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To walk down a Mexico City street is to wade through time and space. The ground you are walking on was once likely underwater, the site of a pre-Hispanic marketplace, or an area tread upon by conquistadors. On modern sidewalks indigenous punks rub shoulders with European businessmen, and thinkers and dreamers from all walks of life can find their inspiration.

This is quite an ambulatory city. A typical afternoon can involve strolling one of the many plazas or parks, snacking on cacahuates japonesas, and people-watching. Parque Mexico and Parque España in the Condesa neighborhood are usually bustling with activity on the weekends. Expect to see entire families in matching track suits riding bicycles, 20-somethings showing off fashionable dog breeds, and teenagers smooching on park benches. Most parks are also full of vendors selling local handicrafts such as wooden children's toys or wool scarves and mittens.

Mexico City is a place where the fare being served on the street corner is just as exquisite as the food prepared at upscale restaurants. I had some of the best potato tacos of my life -- piled high with salsa and onions and accompanied by a sweet Jaritos soda pop -- at a stand under a bridge in Coyoacán, and I've tried to distinguish each of the dozens of ingredients of a chicken mole placed upon a white tablecloth at a cafe in the Roma Norte neighborhood. Be bold when eating in Mexico City; your taste buds will thank you.

A good place to escape the din of the big city, naturally, is up in the air. Locals often lack a space for a yard, so the wide-open platform of the rooftop or terraza becomes their own personal Shangri-La with plants, wind chimes, and songbirds. Often, hotels try to re-create these places with top-level bars and/or nightclubs. One of the best in the city is at Condesadf in Colonia Condesa. If you get a table toward the front, you'll feel like you're at the helm of a ship -- the SS Chillax, perhaps?

One of the most difficult tasks one can face in Mexico City is going home early from a fiesta. It doesn't matter if its 8pm or 6am, you will invariably be asked why you are leaving so early and be urged to stay for una chela mas. This is a city where you can regularly expect to listen (and sing along) to mariachi music, dance in a posh club, or have an impassioned chat about politics until the sun comes up.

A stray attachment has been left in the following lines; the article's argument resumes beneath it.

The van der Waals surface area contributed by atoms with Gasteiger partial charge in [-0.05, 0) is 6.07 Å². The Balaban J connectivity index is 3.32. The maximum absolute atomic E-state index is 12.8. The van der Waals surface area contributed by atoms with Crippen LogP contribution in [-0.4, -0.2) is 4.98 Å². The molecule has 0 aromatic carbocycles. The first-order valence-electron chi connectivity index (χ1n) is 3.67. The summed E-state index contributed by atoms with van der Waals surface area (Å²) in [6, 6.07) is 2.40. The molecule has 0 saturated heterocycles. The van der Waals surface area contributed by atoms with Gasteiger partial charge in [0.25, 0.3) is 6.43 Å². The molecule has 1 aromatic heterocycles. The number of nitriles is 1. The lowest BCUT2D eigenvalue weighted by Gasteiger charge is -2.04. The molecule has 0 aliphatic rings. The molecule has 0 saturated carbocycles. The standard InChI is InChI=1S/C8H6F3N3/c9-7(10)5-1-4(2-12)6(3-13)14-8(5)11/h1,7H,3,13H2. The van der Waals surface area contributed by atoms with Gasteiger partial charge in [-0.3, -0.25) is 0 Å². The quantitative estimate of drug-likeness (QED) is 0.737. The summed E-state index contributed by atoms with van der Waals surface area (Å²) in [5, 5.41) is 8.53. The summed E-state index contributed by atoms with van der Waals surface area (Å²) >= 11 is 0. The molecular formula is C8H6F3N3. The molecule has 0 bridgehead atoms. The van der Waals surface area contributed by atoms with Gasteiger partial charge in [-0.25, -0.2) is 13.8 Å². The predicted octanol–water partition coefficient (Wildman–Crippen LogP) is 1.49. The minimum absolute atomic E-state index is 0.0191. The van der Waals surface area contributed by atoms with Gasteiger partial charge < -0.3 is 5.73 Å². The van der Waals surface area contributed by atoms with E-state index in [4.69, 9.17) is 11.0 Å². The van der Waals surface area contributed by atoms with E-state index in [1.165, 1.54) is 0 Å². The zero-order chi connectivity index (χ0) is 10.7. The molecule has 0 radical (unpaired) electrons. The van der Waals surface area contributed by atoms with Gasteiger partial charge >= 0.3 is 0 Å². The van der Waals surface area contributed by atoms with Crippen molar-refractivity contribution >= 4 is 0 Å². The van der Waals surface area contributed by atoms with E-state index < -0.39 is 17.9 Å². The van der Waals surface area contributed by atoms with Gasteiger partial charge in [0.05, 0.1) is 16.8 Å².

Smoke Gets in Your Eyes? -- You've undoubtedly heard about Mexico City's pollution. Major steps to improve the air quality (restricted driving, factory closings, emission-controlled buses and taxis) have worked wonders, but the problem persists. On some days you won't notice it (especially during the summer rainy season); on other days it can make your nose run, your eyes water, and your throat rasp. If you have respiratory problems, be very careful; the city's elevation makes matters even worse. Minimize your exposure to the fumes and refrain from walking busy streets during rush hour. Sunday -- when many factories close and many cars escape the city -- should be your prime outdoor day. Also, in the evenings, the air is often deliciously cool and relatively clean.

Welcome to Chilangolandia -- People from Oaxaca are referred to as Oaxaqueños, the residents of Durango are Duranguenses, and those who live in Sinaloa are Sinaloenses. What are the residents of Mexico City called? After many years of debate in cantinas across the land, both the Royal Spanish Academy and the Mexican Academy of Language agree that Chilango is the proper term to use when referring to people from Mexico City. Theories on the term's origins vary -- some wryly joke that it refers to a "body of a chile, face of a chango (monkey)" -- but it's most likely of Náhuatl (Aztec) origin. Like many terms that started out as insults, Chilango is now used with pride and affection by many people living in Mexico City. However, Chilango can still be considered an insult if it is used by Mexicans in the rest of the country, who often view Chilangos as a stuck-up, bourgeois class. In your travels, you'll likely find that discussing one's rancor or adoration for the capital is a lively topic for debate.

Synonyms for Chilango include Defeño, which refers to the D.F. abbreviation for Distrito Federal, and Capitalano, but you'll have more street cred if you use the first term properly.

Note: This information was accurate when it was published, but can change without notice. Please be sure to confirm all rates and details directly with the companies in question before planning your trip.